From an early age, Chef Kai Salimäki was drawn to food and cooking. He spent his summers as a child in Finland with his grandmother who introduced him to Finnish cuisine with its game meats, seafood and preserves. Salimäki says that his parents were responsible for introducing him to the culinary industry. He was thirteen years old and asking them for pocket money so they got him a job working in a family friend's restaurant. It was the place he got his first taste of professional cooking.
Canadian Chefs in Conversation: Kai Salimäki, Calgary AB
Chef Kai Salimäki combines a love of locally sourced ingredients with a flair for pairing flavours while creating accessible food at The Block in Calgary.
Chef Kai Salimäki
As he progressed in his career Salimäki says he was influenced by some great chefs. He never attended culinary school, but says,"it was basically all self-teaching and learning from those chefs."
He says that the first chef who exerted a strong influence on him was an Edmonton chef named Peter Johner whom Salimäki credits with teaching him basic skills and some more refined techniques.
The second chef that he cites is Marcus Jeni who was a gold medal winning chef at Silver Springs Golf Course. He also mentions Chef Justin Leboe of Model Milk and says, "Chef Leboe’s pedigree alone is just awesome. He really put me to the test and expanded my culinary horizons.”
Salimäki goes on to talk about his current approach to food and cooking. He says that his initial influences were Italian and French but that he's, "gotten away from the heavy-handed sauces and deep reductions on everything" and focused on a fresher direction. He says, " I love using as much fresh and local produce as I can, so I use seasonal ingredients and get everything I can out of my suppliers.”
The inspiration to create new dishes comes from many sources for Salimäki. He explains that he looks to see the trends and ingredients being used in places like Toronto, Montréal and Vancouver. He adds, "There’s constant reading, even watching TV sometimes, so I’m always looking.”
Once he has the ideas, the chef lays out his approach to creating a new dish. Salimäki says he likes to play with flavours and tries to, "hit the main notes of sour, salty, sweet and bitter." He says he's also looking for a balance of textures as well as making sure to incorporate greens or some other "raw form" on the plate to add freshness.
Spinach salad - house bacon, pickled red onion, poached egg, goat cheese crouton, simple vinaigrette.
Wild B.C. sockeye salmon - piperade, basil aioli, arugula and crispy pancetta
Salimäki points out that while “farm-to-table” is trendy, he's been working in that fashion for the last ten years. He says that using locally sourced ingredients has gained recognition lately but he's been using local suppliers like Poplar Bluff for potatoes and Hotchkis for tomatoes for many years.
The biggest appeal of locally sourced products is quality for the chef. He feels that freshly farmed produce has much higher quality as opposed to the products that are trucked in from California. He adds, "Its great to be able to curb refrigerator trucks traveling for fourty-eight hours, produce that was picked three weeks ago, and wasn’t fully ripened on the vine or in the ground."
Salimäki talks about the traits that he aspires to have as a chef. He says that he tries to keep a level head and respond in an even-tempered way. He says that he loves his current crew and continues, "They’re great and they respond to me, so I don’t feel that I have to yell at them." He adds that having a calm quality helps him show a younger generation of cooks the kind of attitude that is important in the kitchen.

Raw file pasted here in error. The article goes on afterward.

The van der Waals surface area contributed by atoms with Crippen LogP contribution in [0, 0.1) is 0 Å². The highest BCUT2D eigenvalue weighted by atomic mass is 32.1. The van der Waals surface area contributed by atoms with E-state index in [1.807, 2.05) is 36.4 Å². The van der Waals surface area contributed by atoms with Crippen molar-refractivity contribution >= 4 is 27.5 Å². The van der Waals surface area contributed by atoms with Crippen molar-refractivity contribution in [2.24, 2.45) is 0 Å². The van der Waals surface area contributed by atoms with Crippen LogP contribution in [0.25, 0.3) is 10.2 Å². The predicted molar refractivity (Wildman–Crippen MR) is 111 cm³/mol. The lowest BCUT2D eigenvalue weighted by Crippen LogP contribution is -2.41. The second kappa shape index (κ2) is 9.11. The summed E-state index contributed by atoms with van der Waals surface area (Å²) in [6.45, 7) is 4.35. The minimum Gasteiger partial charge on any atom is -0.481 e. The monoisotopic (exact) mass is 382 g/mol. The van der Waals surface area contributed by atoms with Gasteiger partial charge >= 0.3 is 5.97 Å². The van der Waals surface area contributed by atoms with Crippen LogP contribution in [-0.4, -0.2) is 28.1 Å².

Another factor that Salimäki considers is the fact that he's in a service industry. He explains that in his kitchen, the customer is always first and also points out, "I’ve been in plenty of kitchens where ‘no’ comes first and that doesn’t make any sense to me. We’re in the service industry and we serve people."
In terms of his kitchen team, the chef says that the first trait that he looks for is passion. The kitchen staff, for him, has to love the food that they're putting out. Rushing is something that Salimäki doesn't want to see and he also encourages his staff to be, "constantly tasting everything. They have their tasting spoons on every station and nothing leaves the kitchen without me or them trying it first.”
Motivation and inspiration comes from many sources for Salimäki. He say that he honestly loves what he does to the point that he wakes up every day thinking about the features he'll create for the week. He says that he went to school to study computer science but discovered his true passion in cooking. He adds, "My motivation is my family and I want something that will help them in the long term. I want to be prosperous and perhaps maybe one of my children will follow in my footsteps or want to run the business one day.”
Butterscotch pie - vanilla whipped cream, toffee crumble.
|Cooking in the Moment: A Year of Seasonal Recipes|
For Andrea Reusing—an award-winning chef, a leader in the sustainable agriculture movement, and a working mother—“cooking in the moment” simply means focusing on one meal at a t...
|Cooking from the Farmers' Market|
The oft-heard mantra, “Eat Seasonally, Locally, and Organically” need not be daunting. Nor should eating more fresh fruits and vegetables. Williams-Sonoma Cooking from the Farme...
|The CSA Cookbook: No-Waste Recipes for Cooking Your Way Through a Community Supported Agriculture...|
Make the most of your CSA membership—or your garden harvest—with simple yet bold, inventive yet nourishing meals from acclaimed blogger Linda Ly.Community Supported Agriculture ...